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ASC 606/IFRS 15: A Financial Professional's Guide to Upcoming Revenue Recognition Rules (Preview)

In what has been described as one of the largest changes to GAAP in the past decade, 2014 marked a year in which the Financial Accounting Standards Board (FASB) and the International Accounting Standards Board (IASB) sought to bring consistency across industries, enhance disclosure, and simplicity for those preparing and relying on financial statements.

However, for financial accounting professionals, the new, consolidated contract revenue recognition standards—set to replace over 200 specialized and/or industry- specific revenue recognition requirements under US GAAP—will mean that while the long-term future may hold easier, more consistent standards, the changes that need to be made in the short term are immense and complex.

Looking at the new standard, Wip i LLP/Brittenford Systems seeks to provide readers with some perspective into the changes and some of the best practices to prepare for FASB ASC 606 and IASB IFRS 15. Download this guide now to learn more: http://www.brittenford.com/asc-606ifrs-15-definitive-guide-new-revenue-recognition-rules/

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ASC 606/IFRS 15: A Financial Professional's Guide to Upcoming Revenue Recognition Rules (Preview)

  1. 1. WHITEPAPER ASC 606/IFRS 15:The Definitive Guide to New Revenue Recognition Rules
  2. 2. 1 ASC 606/IFRS 15: THE DEFINITIVE GUIDE TO NEW REVENUE RECOGNITION RULES ASC 606/IFRS 15: The Definitive Guide to New Revenue Recognition Rules In what has been described as one of the largest changes to GAAP in the past decade, 2014 marked a year in which the Financial Accounting Standards Board (FASB) and the International Accounting Standards Board (IASB) sought to bring consistency across industries, enhance disclosure, and simplicity for those preparing and relying on financial statements. However, for financial accounting professionals, the new, consolidated contract revenue recognition standards—set to replace over 200 specialized and/or industry- specific revenue recognition requirements under US GAAP—will mean that while the long-term future may hold easier, more consistent standards, the changes that need to be made in the short term are immense and complex. Looking at the new standard, Wipfli LLP/Brittenford Systems seeks to provide readers with some perspective into the changes and some of the best practices to prepare for FASB ASC 606 and IASB IFRS 15. Background: The New Revenue Recognition Standard A project that traces its roots back to 20021 , the IASB and FASB have been collaborating on the new contract revenue recognition standard since December 2008 to finalize the standard and prepare those affected by it for its implementation. In 2014, the FASB and IASB jointly announced the new guidelines. According to the FASB, “the core principle is that an entity should recognize revenue to depict the transfer of goods or services to customers in an amount that reflects the consideration to which the entity expects to be entitled in exchange for those goods or services.2 ” The new standard aims to3 : • Remove inconsistencies and weaknesses in revenue requirements • Provide a more robust framework for addressing revenue issues • Improve comparability of revenue recognition practices across entities, industries, jurisdictions, and capital markets • Provide more useful information to users of financial statements through improved disclosure requirements • Simplify the preparation of financial statements by reducing the number of requirements to which an entity must refer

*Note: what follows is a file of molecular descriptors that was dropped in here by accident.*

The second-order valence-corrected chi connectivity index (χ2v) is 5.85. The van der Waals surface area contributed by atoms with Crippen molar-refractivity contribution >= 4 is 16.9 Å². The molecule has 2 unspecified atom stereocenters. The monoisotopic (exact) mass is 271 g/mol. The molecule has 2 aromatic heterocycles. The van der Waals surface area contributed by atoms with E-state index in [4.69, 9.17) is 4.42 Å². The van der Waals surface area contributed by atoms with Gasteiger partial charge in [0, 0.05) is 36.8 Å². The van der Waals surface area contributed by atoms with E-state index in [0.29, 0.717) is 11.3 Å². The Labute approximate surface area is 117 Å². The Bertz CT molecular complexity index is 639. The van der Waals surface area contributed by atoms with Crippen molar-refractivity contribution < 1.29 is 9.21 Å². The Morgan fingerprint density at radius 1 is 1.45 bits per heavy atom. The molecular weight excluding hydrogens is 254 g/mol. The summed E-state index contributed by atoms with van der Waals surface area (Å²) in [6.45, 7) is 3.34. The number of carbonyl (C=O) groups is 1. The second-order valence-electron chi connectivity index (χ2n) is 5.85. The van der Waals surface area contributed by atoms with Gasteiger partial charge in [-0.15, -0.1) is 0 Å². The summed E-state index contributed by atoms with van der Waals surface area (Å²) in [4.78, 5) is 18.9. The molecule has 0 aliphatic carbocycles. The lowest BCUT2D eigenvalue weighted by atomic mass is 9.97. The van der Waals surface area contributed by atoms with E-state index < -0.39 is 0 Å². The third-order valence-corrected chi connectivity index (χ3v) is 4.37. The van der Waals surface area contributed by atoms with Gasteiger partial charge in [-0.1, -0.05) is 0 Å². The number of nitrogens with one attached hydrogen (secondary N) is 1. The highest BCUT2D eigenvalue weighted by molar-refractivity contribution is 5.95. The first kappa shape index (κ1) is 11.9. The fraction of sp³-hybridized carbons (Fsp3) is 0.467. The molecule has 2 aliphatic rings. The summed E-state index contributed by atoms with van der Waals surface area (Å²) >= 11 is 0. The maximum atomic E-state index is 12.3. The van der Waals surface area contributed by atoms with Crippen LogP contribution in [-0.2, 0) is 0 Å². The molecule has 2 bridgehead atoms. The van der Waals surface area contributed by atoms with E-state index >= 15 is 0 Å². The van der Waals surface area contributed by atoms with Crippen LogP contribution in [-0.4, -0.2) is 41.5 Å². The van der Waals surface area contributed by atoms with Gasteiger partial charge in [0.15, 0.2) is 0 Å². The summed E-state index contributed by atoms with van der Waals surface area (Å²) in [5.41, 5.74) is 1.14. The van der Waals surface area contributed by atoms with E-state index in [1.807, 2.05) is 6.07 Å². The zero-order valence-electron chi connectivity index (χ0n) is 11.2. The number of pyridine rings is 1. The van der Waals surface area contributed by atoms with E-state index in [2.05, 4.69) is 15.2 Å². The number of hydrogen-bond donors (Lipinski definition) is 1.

3. 3. 2 ASC 606/IFRS 15: THE DEFINITIVE GUIDE TO NEW REVENUE RECOGNITION RULES Who Does This New Guidance Impact? The new guidance affects any reporting organization that either enters into contracts with customers to transfer goods or services or enters into contracts for the transfer of nonfinancial assets—public, private, and not-for-profit—excluding those in insurance contracts or lease accounting. The New Five-Step Model of Revenue Recognition Step 1 Contract Identify the Contract with the Customer The Standard defines a contract very broadly, so generally all transactions with a customer are covered with a few notable exceptions (lease agreements, insurance contracts, financial instruments and certain contractual rights or obligations (derivatives, dividends, etc.), certain nonmonetary exchanges between entities, certain guarantees within the scope of other Standards (other than warranties). Step 2 Obligations Identify the Performance Obligations in the Contract The manner in which goods and services are described as separated or bundled no longer determines how said goods or services are to be accounted for under the new standard. Determining what is a “distinct” good or service is critical, which requires the good or service to meet two criteria: Being Capable of Being Distinct and Separately Identifiable. Step 3 Price Determine the Transaction Price The transaction price is the amount of consideration that an entity expects to be entitled to in exchange for transferring promised goods or services to a customer, excluding amounts collected on behalf of a third party. Step 4 Allocation Allocate the Transaction Price to Separate Performance Obligations The transaction price is allocated to the separate performance obligations in a contract based on the relative standalone selling prices of the goods or services promised. This allocation is made at contract inception and not adjusted based upon subsequent changes in the standalone selling prices of those goods or services. Step 5 Recognition Recognize Revenue as Each Performance Obligation Is Satisfied An entity will recognize revenue when (or over time as) a good or service is transferred to the customer and the customer obtains control of that good or service. To read the full white paper, download here.